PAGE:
[4] See, e.g., Peter Gasca, In This Single Statement, CEOs From the Largest U.S. Corporations Just Changed the Purpose of Business, INC., Aug. 20, 2019, available at (“[A]s almost 200 of the top corporations around the US are formally prioritizing the needs of all stakeholders over the singular need of shareholders, we will see a lot of changes.”); Jay Coen Gilbert, Andrew Kassoy and Bart Houlahan, Don’t believe the Business Roundtable has changed until its CEOs’ actions match their words, FAST COMPANY, Aug. 22, 2019, available at (“if businesses . . . do not demonstrate material progress in this direction, they risk more than losing the public trust—they risk losing their license to operate.”).

[5] See, e.g., Jordan Weissmann, America’s Most Powerful CEOs Say They No Longer Only Care About Shareholder Value, SLATE, Aug. 21, 2019, available at (“The idea that a corporation’s only real responsibility is to its shareholders has dominated American capitalism since the 1980s, when it leapt from the conservative corners of academia to the boardroom.”)

[6] See, e.g., N. Am. Catholic Educ. Programming Found., Inc. v. Gheewalla, 930 A.2d 92, 101 (Del. 2007) (“The directors of Delaware corporations have ‘the legal responsibility to manage the business of the corporation for the benefit of its shareholder[] owners.’”) (quoting Malone v. Brincat, 722 A.2d 5, 9 (Del. 1998); Frederick Hsu Living Trust v. ODN Hldg. Corp., 2017 WL 1437308, at *17 (Del. Ch. Apr. 24, 2017) (“In the standard Delaware formulation, fiduciary duties run not only to the corporation, but rather ‘to the corporation and its shareholders.’”) (internal quotation omitted); eBay Domestic Holdings, Inc. v. Newmark, 16 A.3d 1, 35 (Del. Ch. 2010) (“Directors of a for-profit Delaware corporation cannot deploy a rights plan to defend a business strategy that openly eschews stockholder wealth maximization—at least not consistently with the directors’ fiduciary duties under Delaware law.”).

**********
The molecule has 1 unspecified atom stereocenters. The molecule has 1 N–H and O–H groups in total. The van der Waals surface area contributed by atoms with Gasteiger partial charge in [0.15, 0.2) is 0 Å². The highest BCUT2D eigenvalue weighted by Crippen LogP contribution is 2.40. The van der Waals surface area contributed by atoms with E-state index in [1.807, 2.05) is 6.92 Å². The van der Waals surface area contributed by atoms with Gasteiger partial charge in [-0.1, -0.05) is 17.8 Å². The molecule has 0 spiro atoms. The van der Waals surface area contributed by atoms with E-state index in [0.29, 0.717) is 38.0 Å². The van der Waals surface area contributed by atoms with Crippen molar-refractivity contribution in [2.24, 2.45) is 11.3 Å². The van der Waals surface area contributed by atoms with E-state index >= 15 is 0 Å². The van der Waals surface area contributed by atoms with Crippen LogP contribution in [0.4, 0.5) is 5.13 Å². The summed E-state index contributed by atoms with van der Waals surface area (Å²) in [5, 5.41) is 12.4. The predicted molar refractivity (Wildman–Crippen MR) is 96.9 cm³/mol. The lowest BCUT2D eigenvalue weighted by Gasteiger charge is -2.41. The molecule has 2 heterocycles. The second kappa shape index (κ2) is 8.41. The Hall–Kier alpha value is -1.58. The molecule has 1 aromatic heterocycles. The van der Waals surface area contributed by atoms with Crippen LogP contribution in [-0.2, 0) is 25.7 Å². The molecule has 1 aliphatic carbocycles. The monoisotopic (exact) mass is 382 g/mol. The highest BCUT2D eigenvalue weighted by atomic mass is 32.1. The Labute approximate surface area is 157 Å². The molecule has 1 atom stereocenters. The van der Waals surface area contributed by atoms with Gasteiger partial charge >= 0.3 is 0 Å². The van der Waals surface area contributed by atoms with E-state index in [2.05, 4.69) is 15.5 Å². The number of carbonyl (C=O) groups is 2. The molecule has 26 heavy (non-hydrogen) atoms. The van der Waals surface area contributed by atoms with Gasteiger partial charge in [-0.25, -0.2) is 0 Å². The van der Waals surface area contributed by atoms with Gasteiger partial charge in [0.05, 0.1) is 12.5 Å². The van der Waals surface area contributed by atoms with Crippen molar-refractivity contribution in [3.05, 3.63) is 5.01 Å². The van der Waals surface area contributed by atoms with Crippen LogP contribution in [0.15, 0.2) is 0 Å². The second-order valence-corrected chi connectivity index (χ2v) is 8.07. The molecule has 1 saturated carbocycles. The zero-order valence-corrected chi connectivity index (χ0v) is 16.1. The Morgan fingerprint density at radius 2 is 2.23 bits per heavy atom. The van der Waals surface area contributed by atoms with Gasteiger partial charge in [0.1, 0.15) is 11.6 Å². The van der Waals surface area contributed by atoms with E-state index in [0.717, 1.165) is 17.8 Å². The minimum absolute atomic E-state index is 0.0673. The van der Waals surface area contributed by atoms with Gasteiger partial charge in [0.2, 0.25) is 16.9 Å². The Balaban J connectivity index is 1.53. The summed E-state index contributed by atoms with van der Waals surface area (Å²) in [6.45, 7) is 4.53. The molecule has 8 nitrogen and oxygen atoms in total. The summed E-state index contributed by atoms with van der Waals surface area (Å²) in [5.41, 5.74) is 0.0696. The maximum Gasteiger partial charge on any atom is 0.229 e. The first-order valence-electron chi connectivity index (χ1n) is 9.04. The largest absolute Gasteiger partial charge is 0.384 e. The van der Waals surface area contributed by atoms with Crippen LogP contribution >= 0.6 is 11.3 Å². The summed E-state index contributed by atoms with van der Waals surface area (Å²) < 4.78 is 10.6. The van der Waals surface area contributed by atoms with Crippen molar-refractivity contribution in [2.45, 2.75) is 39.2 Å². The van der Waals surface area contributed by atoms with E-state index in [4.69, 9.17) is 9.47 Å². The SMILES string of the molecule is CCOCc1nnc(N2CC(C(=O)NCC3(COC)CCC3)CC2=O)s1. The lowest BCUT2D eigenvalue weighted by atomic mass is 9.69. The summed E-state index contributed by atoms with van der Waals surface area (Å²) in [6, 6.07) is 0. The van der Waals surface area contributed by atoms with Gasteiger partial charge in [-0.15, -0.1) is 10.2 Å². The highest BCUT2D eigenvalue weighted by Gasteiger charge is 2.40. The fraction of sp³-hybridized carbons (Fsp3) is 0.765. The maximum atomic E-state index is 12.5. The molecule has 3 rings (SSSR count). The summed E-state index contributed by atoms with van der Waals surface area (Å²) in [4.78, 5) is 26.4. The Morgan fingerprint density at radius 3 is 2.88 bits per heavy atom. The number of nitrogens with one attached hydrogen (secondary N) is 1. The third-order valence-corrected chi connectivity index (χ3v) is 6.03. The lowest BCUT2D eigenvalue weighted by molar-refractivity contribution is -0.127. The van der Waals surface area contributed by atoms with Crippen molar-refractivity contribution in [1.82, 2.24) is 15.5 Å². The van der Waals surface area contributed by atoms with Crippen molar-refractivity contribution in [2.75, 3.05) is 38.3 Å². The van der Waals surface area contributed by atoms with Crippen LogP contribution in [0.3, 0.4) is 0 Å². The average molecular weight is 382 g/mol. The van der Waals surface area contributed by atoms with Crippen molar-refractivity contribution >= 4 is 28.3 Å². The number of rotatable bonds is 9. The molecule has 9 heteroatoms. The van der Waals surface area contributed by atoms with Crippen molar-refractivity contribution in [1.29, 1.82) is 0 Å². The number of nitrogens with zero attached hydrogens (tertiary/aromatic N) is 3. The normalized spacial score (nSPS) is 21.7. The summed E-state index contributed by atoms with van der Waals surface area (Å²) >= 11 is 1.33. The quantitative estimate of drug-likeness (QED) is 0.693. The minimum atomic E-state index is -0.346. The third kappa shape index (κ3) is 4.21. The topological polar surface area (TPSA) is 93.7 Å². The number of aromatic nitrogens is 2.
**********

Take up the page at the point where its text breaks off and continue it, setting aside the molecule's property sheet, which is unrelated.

[7] See, e.g.,  In re Trados Inc. S’holder Litig., 73 A.3d 17, 40-41 (Del. Ch. 2013) (“[T]he standard of conduct for directors requires that they strive in good faith and on an informed basis to maximize the value of the corporation for its residual claimants, the ultimate beneficiaries of the firm’s value, not for the benefit of its contractual claimants.”).

[8] In the seminal case of Revlon, Inc. v. MacAndrews & Forbes Holdings, Inc., 506 A.2d 173 (Del. 1986), the Delaware Supreme Court held that when a company was up for auction, the board’s duty became that of extracting the highest available price from competing bidders.  At the same time, however, the court noted that outside the auction context, “[a] board may have regard for various constituencies in discharging its responsibilities, provided there are rationally related benefits accruing to the stockholders.”  Id. at 182.

[9] See, e.g., Paramount Communications, Inc. v. Time Incorporated, 571 A.2d 1140, 1150 (Del. 1989) (“[Absent a limited set of circumstances as defined under Revlon, a board of directors, while always required to act in an informed manner, is not under any per se duty to maximize value in the short term. . . .”); Air Products and Chemicals, Inc. v. Airgas, Inc., 16 A.3d 48, 112 (Del. Ch. 2011) (“When a company is not in Revlon mode, a board of directors is not under any per se duty to maximize shareholder value in the short term . . . .”) (internal quotation omitted); Katz v. Oak Indus. Inc., 508 A.2d 873, 879 (Del. Ch. 1986) (“It is the obligation of directors to attempt, within the law, to maximize the long-run interests of the corporation’s stockholders. . . .”) (emphasis added).

This post comes to us from Richards Kibbe & Orbe LLP. It is based on the firm’s memorandum, “THE LIMITED LEGAL IMPLICATIONS OF THE BUSINESS ROUNDTABLE’S ‘STATEMENT ON THE PURPOSE OF A CORPORATION’,” dated August 26, 2019.